• B60Q2400/10Electroluminescent surfaces, i.e. signalling by way of electroluminescent strips or panels
    • BPERFORMING OPERATIONS; TRANSPORTING
    • B60VEHICLES IN GENERAL
    • B60QARRANGEMENT OF SIGNALLING OR LIGHTING DEVICES, THE MOUNTING OR SUPPORTING THEREOF OR CIRCUITS THEREFOR, FOR VEHICLES IN GENERAL
    • B60Q2400/00Special features or arrangements of exterior signal lamps for vehicles
    • B60Q2400/40Welcome lights, i.e. specific or existing exterior lamps to assist leaving or approaching the vehicle

Abstract

A vehicle lighting assembly is provided herein. The vehicle lighting assembly includes a housing including a lens and a bezel. A lamp is arranged to direct light through the lens. A phosphorescent structure is disposed on the lens. The phosphorescent structure is configured to emit light in response to an activation emission. A light source is configured to illuminate a portion of the bezel.

Description

FIELD OF THE INVENTION

The present disclosure generally relates to vehicle lighting assemblies, and more particularly, to vehicle lighting assemblies employing one or more phosphorescent structures.

BACKGROUND OF THE INVENTION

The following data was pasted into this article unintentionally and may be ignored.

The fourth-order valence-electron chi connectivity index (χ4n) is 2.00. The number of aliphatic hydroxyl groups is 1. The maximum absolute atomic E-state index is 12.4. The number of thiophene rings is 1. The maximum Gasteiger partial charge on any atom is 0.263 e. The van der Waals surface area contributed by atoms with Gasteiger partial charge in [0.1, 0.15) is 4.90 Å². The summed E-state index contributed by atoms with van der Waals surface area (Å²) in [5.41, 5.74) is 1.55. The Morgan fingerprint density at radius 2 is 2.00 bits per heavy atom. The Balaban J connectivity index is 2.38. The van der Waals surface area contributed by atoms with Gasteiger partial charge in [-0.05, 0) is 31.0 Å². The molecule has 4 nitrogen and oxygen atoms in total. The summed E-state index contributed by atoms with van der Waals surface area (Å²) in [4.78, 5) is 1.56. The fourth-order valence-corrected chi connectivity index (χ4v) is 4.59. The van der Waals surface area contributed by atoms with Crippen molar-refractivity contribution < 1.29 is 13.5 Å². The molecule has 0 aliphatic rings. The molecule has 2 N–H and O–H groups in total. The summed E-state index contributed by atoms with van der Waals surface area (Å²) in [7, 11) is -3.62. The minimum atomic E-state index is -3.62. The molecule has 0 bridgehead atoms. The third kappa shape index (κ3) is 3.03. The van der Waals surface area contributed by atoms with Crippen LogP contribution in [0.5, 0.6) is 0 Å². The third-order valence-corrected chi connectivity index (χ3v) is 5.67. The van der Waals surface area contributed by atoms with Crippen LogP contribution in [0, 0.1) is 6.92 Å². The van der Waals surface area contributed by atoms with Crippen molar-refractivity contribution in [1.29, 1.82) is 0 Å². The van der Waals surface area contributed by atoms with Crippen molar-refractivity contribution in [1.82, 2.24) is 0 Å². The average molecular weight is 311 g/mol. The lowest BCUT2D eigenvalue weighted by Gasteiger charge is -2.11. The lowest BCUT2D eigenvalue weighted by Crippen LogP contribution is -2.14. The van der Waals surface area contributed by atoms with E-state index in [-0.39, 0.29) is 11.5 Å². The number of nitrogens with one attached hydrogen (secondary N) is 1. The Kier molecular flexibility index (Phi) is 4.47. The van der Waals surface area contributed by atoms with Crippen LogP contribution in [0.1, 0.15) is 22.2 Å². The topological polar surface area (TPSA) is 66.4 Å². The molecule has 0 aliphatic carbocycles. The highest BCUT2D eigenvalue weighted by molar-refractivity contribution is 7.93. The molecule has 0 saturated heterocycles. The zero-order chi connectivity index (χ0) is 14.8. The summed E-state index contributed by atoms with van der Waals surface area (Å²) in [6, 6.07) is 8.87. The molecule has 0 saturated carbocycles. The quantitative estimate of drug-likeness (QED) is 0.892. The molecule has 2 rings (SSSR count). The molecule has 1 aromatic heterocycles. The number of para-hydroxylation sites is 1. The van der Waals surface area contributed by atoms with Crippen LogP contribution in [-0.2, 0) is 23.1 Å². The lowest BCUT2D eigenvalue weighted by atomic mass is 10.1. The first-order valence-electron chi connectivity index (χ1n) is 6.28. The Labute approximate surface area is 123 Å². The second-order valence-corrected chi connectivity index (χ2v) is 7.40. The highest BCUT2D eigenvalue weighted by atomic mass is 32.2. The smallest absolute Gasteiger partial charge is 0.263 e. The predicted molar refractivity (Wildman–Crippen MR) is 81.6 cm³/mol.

Illumination arising from the use of luminescent structures offers a unique and attractive viewing experience. It is therefore desired to implement such structures in automotive vehicles for various lighting applications.

SUMMARY OF THE INVENTION

According to one aspect of the present invention, a vehicle lighting assembly is disclosed. The light assembly includes a housing having a lens and a bezel. A lamp is arranged to direct light through the lens. A phosphorescent structure is disposed on the lens. The phosphorescent structure is configured to emit light in response to an activation emission. A light source is configured to illuminate a portion of the bezel.

According to another aspect of the present invention, a vehicle headlamp assembly is disclosed. The vehicle headlamp assembly includes a bezel defining a lens. A lamp is arranged to direct light through the lens. Indicia is formed from a phosphorescent structure disposed on the lens. The phosphorescent structure is configured to emit light in response to an activation emission.